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Friday, December 10, 2010

Harry Potter Retrospective Part 2

When I used to be a member of a swedish Harry Potter fan community, before the website got shut down due to illegal use of the hogwarts name, I was often confounded that pretty much everybody would put Harry Potter and The Chamber of Secrets at the bottom of their list when asked how they'd rank the various books. The other books had different ranks depending on the person but CoS almost always got ranked last.

As I always thought that it was at least superior to Philosopher's Stone I never quite understood why people ranked CoS as the least great one. It wasn't until my recent read through of it, now that I can see it with more experienced eyes, that I can understand why this is/was the case.

I still don't agree with the assessment that it should ranked last though.

Before I go any further I need to mention one thing. Remember how I said that Philosopher's Stone was well-written, genuinely exiciting and perfectly aimed at it's targeted age-group? The same can be said about Chamber of Secrets, with the minor adding of that the targeted age-group is a bit older now so the writing style has been adjusted accordingly. Honestly, it's just like all the other Harry Potter books. Which is to say that's it's a freaking great read. That said, let's get into what it is, at least what I think it is, that makes people rank CoS below the other books.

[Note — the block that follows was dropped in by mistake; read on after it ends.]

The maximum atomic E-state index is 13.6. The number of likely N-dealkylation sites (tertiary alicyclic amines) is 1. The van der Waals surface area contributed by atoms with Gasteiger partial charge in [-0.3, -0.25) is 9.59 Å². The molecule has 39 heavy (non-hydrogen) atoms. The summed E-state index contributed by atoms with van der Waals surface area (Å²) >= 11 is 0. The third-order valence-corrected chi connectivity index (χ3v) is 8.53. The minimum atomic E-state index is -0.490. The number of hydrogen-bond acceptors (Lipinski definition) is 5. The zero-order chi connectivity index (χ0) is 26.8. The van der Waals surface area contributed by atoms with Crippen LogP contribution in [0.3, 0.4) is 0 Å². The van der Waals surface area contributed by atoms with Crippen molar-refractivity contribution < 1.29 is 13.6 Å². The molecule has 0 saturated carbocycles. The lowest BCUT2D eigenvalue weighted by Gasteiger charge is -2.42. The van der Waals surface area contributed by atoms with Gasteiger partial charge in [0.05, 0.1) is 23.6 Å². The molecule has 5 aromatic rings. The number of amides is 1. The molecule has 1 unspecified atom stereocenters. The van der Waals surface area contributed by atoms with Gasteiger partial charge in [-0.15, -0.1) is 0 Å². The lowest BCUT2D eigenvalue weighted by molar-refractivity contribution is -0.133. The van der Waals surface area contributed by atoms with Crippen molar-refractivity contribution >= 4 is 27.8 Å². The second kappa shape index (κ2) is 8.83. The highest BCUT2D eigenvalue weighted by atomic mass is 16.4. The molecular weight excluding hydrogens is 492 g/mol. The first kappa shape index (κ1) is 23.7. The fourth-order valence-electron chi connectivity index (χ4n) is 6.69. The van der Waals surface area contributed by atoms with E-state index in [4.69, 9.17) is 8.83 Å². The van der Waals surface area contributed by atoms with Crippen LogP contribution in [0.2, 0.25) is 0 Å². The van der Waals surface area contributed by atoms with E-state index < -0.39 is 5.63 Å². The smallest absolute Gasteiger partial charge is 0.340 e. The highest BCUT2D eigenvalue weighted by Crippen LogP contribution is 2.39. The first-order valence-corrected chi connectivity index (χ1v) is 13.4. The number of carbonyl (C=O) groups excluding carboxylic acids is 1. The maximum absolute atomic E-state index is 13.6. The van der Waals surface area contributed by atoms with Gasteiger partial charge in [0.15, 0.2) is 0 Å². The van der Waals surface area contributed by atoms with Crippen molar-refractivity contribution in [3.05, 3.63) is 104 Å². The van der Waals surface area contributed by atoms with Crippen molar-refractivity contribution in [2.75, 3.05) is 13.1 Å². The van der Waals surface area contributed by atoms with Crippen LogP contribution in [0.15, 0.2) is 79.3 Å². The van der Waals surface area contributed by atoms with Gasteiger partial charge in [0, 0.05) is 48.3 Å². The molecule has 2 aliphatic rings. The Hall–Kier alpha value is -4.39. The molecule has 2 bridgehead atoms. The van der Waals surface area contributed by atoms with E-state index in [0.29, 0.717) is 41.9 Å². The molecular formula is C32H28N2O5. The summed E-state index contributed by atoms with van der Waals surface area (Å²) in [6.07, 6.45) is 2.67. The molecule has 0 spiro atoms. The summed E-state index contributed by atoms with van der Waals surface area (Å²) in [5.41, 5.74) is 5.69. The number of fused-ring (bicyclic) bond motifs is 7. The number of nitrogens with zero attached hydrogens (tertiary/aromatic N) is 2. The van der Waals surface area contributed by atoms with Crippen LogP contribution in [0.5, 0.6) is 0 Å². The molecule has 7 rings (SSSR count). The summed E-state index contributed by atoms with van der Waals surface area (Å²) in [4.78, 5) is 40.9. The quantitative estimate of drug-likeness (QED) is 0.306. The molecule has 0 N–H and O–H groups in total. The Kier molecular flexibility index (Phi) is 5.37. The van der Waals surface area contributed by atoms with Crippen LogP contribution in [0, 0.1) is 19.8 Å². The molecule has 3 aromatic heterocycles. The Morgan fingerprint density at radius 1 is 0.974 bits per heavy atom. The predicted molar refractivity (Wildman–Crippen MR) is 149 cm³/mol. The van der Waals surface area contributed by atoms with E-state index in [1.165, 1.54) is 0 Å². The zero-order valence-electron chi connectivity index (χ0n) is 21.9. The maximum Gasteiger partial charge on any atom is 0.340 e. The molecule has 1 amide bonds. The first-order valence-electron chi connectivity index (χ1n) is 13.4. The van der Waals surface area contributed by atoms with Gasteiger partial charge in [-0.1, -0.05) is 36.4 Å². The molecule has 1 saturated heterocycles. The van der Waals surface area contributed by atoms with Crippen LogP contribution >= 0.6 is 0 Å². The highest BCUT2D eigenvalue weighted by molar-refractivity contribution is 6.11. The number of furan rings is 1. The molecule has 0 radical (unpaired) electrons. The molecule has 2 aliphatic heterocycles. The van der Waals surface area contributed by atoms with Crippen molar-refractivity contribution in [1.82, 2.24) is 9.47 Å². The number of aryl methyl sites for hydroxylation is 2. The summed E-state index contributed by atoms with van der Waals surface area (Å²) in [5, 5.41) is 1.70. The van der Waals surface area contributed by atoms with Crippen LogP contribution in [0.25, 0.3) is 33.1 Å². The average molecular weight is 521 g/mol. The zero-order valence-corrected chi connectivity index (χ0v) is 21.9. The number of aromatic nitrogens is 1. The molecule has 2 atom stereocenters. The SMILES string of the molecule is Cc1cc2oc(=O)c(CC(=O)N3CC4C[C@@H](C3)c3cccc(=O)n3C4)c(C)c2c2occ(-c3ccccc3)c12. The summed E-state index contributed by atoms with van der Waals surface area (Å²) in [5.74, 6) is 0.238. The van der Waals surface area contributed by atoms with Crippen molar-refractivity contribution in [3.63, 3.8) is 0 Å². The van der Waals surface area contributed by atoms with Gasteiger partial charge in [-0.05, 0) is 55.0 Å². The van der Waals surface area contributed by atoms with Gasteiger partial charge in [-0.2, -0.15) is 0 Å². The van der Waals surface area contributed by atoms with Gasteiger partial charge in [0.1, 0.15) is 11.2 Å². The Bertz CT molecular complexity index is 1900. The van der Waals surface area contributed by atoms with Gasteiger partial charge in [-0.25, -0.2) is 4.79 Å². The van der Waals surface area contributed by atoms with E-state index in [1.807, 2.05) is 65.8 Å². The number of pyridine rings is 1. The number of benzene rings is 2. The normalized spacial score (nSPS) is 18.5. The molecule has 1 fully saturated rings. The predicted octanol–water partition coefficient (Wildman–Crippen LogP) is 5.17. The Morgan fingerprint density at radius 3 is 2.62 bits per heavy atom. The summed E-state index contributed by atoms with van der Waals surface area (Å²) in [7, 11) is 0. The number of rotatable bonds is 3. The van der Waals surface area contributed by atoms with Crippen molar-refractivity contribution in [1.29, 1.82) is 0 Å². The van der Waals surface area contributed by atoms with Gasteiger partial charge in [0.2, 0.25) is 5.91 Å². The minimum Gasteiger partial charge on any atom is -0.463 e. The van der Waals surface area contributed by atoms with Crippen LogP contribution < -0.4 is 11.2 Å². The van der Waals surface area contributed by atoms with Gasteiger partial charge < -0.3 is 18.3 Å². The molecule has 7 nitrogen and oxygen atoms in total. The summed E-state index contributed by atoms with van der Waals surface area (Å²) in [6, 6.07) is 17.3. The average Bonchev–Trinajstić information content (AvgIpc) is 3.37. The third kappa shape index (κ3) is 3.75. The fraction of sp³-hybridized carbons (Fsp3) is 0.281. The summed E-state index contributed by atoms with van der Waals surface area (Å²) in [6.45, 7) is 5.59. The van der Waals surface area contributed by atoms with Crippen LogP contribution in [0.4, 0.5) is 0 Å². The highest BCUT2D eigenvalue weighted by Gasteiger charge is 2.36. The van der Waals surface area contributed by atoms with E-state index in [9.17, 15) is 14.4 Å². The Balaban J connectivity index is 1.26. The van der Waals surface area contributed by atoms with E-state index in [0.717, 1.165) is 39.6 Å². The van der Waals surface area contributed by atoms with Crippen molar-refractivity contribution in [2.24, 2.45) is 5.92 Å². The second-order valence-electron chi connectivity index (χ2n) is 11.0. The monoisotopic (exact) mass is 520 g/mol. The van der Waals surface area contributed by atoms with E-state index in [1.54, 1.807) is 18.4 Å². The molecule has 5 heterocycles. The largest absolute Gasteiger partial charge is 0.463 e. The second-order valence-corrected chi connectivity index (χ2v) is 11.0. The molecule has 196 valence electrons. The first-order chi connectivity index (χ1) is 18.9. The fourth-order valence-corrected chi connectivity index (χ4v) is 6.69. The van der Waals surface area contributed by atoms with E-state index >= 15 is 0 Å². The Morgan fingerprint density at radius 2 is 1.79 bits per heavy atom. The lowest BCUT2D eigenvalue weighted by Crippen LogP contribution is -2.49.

First, a very short summary of how the other books affect the series' plot. Philosopher's Stone naturally started things off and introduced everything, world, characters, running themes etc, to the readers. Books three to six all advanced the over-arching plot in their own significant way. Deathly Hallows was the epic and game-changing finale that put an end to it all.

By comparisson Chamber of Secrets was sort of lacking in the whole advancing the series plot-development thing. At least that's what I believe people usually think when they consider CoS' contribution to the series. In the grand scheme of things Harry Potter the second book could fairly easily be regarded as just a mandatoy volume that was needed because Rowling had decided that an education at Hogwarts would take seven years and that each book would take place during one of those years. This way of seeing things is especially easy to see if one, for some reason, only reads up to the fifth book.

You see, Chamber of Secrets isn't a plot-advancing book as much as it is a foundation-laying book. There's so many concepts and plot-points that are important to the story and world that are first introduced and explored in CoS that it easily becomes one of the more central pieces in the puzzle that is the this book series. The thing is that a few of the more important plot points introduced here wouldn't be really explored until the sixth book. So a lot of people, myself included as I just enjoyed the really kickass book, judged the book and its importance without fully knowing what role it would play. Allow me to list a few of things that are introduced and how they will be important to the rest of the series.